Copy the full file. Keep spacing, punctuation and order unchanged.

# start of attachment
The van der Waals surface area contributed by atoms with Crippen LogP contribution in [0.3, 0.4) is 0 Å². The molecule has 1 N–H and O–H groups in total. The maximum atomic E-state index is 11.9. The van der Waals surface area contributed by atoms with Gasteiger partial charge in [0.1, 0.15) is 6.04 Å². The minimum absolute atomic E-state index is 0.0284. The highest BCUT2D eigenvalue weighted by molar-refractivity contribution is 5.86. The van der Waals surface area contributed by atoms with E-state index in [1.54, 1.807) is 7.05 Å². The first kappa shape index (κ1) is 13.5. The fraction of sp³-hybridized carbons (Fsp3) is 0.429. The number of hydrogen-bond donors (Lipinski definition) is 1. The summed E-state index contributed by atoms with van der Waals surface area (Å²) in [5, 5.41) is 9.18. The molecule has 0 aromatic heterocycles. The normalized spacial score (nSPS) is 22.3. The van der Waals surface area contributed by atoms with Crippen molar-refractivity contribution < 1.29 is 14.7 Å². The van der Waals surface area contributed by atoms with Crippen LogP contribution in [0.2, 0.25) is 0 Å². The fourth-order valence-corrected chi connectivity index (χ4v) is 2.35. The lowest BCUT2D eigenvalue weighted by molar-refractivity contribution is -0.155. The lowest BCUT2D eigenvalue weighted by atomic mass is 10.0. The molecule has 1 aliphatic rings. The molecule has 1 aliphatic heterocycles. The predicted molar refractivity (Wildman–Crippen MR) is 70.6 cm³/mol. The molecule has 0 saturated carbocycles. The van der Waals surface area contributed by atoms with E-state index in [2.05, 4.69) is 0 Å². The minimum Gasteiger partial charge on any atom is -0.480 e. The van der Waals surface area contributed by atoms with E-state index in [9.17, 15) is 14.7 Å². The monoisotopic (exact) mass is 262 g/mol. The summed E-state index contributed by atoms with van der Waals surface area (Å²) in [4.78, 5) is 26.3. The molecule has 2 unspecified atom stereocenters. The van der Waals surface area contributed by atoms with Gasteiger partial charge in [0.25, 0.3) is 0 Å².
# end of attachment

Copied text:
The van der Waals surface area contributed by atoms with Crippen LogP contribution in [0.3, 0.4) is 0 Å². The molecule has 1 N–H and O–H groups in total. The maximum atomic E-state index is 11.9. The van der Waals surface area contributed by atoms with Gasteiger partial charge in [0.1, 0.15) is 6.04 Å². The minimum absolute atomic E-state index is 0.0284. The highest BCUT2D eigenvalue weighted by molar-refractivity contribution is 5.86. The van der Waals surface area contributed by atoms with E-state index in [1.54, 1.807) is 7.05 Å². The first kappa shape index (κ1) is 13.5. The fraction of sp³-hybridized carbons (Fsp3) is 0.429. The number of hydrogen-bond donors (Lipinski definition) is 1. The summed E-state index contributed by atoms with van der Waals surface area (Å²) in [5, 5.41) is 9.18. The molecule has 0 aromatic heterocycles. The normalized spacial score (nSPS) is 22.3. The van der Waals surface area contributed by atoms with Crippen molar-refractivity contribution < 1.29 is 14.7 Å². The van der Waals surface area contributed by atoms with Crippen LogP contribution in [0.2, 0.25) is 0 Å². The fourth-order valence-corrected chi connectivity index (χ4v) is 2.35. The lowest BCUT2D eigenvalue weighted by molar-refractivity contribution is -0.155. The lowest BCUT2D eigenvalue weighted by atomic mass is 10.0. The molecule has 1 aliphatic rings. The molecule has 1 aliphatic heterocycles. The predicted molar refractivity (Wildman–Crippen MR) is 70.6 cm³/mol. The molecule has 0 saturated carbocycles. The van der Waals surface area contributed by atoms with E-state index in [2.05, 4.69) is 0 Å². The minimum Gasteiger partial charge on any atom is -0.480 e. The van der Waals surface area contributed by atoms with E-state index in [9.17, 15) is 14.7 Å². The monoisotopic (exact) mass is 262 g/mol. The summed E-state index contributed by atoms with van der Waals surface area (Å²) in [4.78, 5) is 26.3. The molecule has 2 unspecified atom stereocenters. The van der Waals surface area contributed by atoms with Gasteiger partial charge in [0.25, 0.3) is 0 Å².